Saturday, December 26, 2015

muslim behind the Paris terror attacks 'visited the UK on a forged passport in the summer to seek logistical support from extremists' just weeks before the atrocity killed 130

  • Abdelhamid Abaaoud, 28, believed to have entered UK via Kent
  • Counter terrorist forces think he had a fake passport and visited London
  • Investigation launched into how he was able to move around freely 
  • Abaaoud killed in police raid in Paris days after horrific attacks  
The mastermind behind the Paris terror attacks is believed to have visited the UK using a forged passport to seek logistical support from extremists in Britain weeks before carrying out the atrocity which killed 130 people.

It is understood Abdelhamid Abaaoud, 28, met fanatics in Britain last summer and travelled to London as part of his preparations for the horrific actions in the French capital.

The terrorist was killed in a police raid days after the Paris tragedy and is thought to have only been in the UK for a short time.

Counter terrorism forces believe Abdelhamid Abaaoud, 28, pictured, entered the UK with a fake passport
Counter terrorism forces believe Abdelhamid Abaaoud, 28, pictured, entered the UK with a fake passport

Counter-terrorism agencies say they are convinced Abaaoud slipped into the country undetected and are investigating whether he arrived via Kent.

The current theory is he used a false passport to leave no trace of his arrival or departure through UK immigration services.

It has led to a major investigation in Europe and the US to determine how he was able to move freely despite his status as a wanted man. 

As previously reported, Abaaoud had pictures of reported 'targets' in Birmingham on his phone, raising fears he was plotting similar attacks in the UK.

He and Paris suicide bomber Brahim Abdeslam also made phone calls to numbers belonging to Moroccan nations living in Birmingham.


Once a student at one of Brussels' most prestigious high schools, Saint-Pierre d'Uccle, Abdelhamid Abaaoud morphed into Belgium's most notorious jihadi, a zealot so devoted to the holy war that he recruited his 13-year-old brother to join him in Syria.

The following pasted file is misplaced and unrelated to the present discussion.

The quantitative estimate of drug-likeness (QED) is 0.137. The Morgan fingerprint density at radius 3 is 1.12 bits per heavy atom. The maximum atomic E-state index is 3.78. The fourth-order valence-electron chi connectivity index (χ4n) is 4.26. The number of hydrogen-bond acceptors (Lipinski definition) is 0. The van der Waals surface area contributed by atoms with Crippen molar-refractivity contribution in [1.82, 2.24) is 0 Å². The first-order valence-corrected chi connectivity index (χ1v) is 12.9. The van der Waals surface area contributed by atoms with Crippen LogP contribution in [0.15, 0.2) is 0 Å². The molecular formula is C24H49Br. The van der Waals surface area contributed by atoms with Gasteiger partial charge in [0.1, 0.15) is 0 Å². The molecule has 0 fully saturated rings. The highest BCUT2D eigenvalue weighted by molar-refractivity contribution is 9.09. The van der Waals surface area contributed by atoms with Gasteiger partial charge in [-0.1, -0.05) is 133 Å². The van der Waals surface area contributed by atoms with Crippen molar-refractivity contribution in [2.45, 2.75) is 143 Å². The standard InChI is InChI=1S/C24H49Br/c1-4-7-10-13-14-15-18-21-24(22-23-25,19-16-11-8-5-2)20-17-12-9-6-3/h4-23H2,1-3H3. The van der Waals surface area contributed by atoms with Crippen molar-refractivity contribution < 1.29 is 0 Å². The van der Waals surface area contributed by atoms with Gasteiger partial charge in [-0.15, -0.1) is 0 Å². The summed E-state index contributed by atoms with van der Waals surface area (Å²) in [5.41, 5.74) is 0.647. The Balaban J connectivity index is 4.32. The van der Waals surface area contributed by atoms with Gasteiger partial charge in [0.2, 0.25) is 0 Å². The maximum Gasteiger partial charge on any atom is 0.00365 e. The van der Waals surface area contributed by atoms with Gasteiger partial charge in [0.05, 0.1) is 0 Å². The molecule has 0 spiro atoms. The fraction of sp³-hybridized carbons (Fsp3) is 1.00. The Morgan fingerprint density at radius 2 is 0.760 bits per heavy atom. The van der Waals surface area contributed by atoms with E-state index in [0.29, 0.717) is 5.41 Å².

The child of Moroccan immigrants who grew up in the Belgian capital's scruffy Molenbeek-Saint-Jean neighbourhood, the fugitive in his late 20s was today identified by French authorities as the mastermind behind the Paris attacks.
Abaaoud is believed to have links to earlier terror attacks that were thwarted: one against a Paris-bound high-speed train that was foiled by three young Americans in August, and the other against a church in the French capital's suburbs.
'All my life, I have seen the blood of Muslims flow,' Abaaoud said in a video made public in 2014. 'I pray that Allah will break the backs of those who oppose him, his soldiers and his admirers, and that he will exterminate them.'
Belgian authorities suspect him of also helping organize and finance a terror cell in the eastern city of Verviers that was broken up in an armed police raid on January 15, in which two of his presumed accomplices were killed.
The following month, Abaaoud was quoted by the ISIS' English magazine, Dabiq, as saying that he had secretly returned to Belgium to lead the terror cell and then escaped back to Syria despite having his picture published.
He said: 'I was even stopped by an officer who contemplated me so as to compare me to the picture, but he let me go, as he did not see the resemblance'.
A counter terrorism source told The Sun: 'We believe those calls were made to discuss some aspect of logistics and finances with regards to the Paris attacks.

 We also think money and false or doctored documents swapped hands between Abaaoud and Brahim and their associates in Birmingham.

'Forensic evidence suggests some of the forged documents found on Paris attackers were personally handed over to Brahim and Abaaoud during visits to the UK.' 
A Mail on Sunday investigation discovered the notorious jihadi, who had been linked to four foiled plots this year alone, was in regular contact with a 'network of associates' in the Midlands in the weeks before the Paris strikes, insiders believe. 

Born in Belgium, Abaaoud left his home in 2013 for Syria where he trained alongside fellow extremists.

He returned to Belgium to organise a plot to kill police officers, but managed to escape when it was foiled last January.

A manhunt was launched but he evaded authorities and returned to Syria, and claimed to have made it past a Belgian border officer after he failed to recognise him from his mugshot.

He was later sentenced to 20 years in prison in his absence by a Belgian court.

According to the De Standaard newspaper, Abaaoud is also mentioned in files relating to Brahim Abdeslam for alleged crimes carried out in Brussels in 2010 and 2011.

Abaaoud even featured in an online ISIS terror magazine Dabiq featuring his life as a Jihadi.

According to the interview, he traveled to Syria 'to terrorise the crusaders waging war against the Muslims'.

He said: 'Belgium is a member of the crusader coalition attacking the Muslims of Iraq and Sham (Syria).

Abaaoud claimed that in the past he returned to Belgium to set up a safe house to plan further raids across Europe.

He said his plot failed: 'The kuffar raided the pace with more than 150 soldiers from both French and Belgian special forces units.'

 He said both of his men were killed in the shootout.

He claimed it was after this, he returned to Syria due to the attentions of European security agencies.

French police have said Abaaoud planned the attack from his base in Syria with help in Belgium and France.

Abaaoud, who has regularly posed with bodies he decapitated and was seen in Greece in January but evaded arrest, was also linked to the thwarted high speed train attack earlier this year and church attacks around Paris.  

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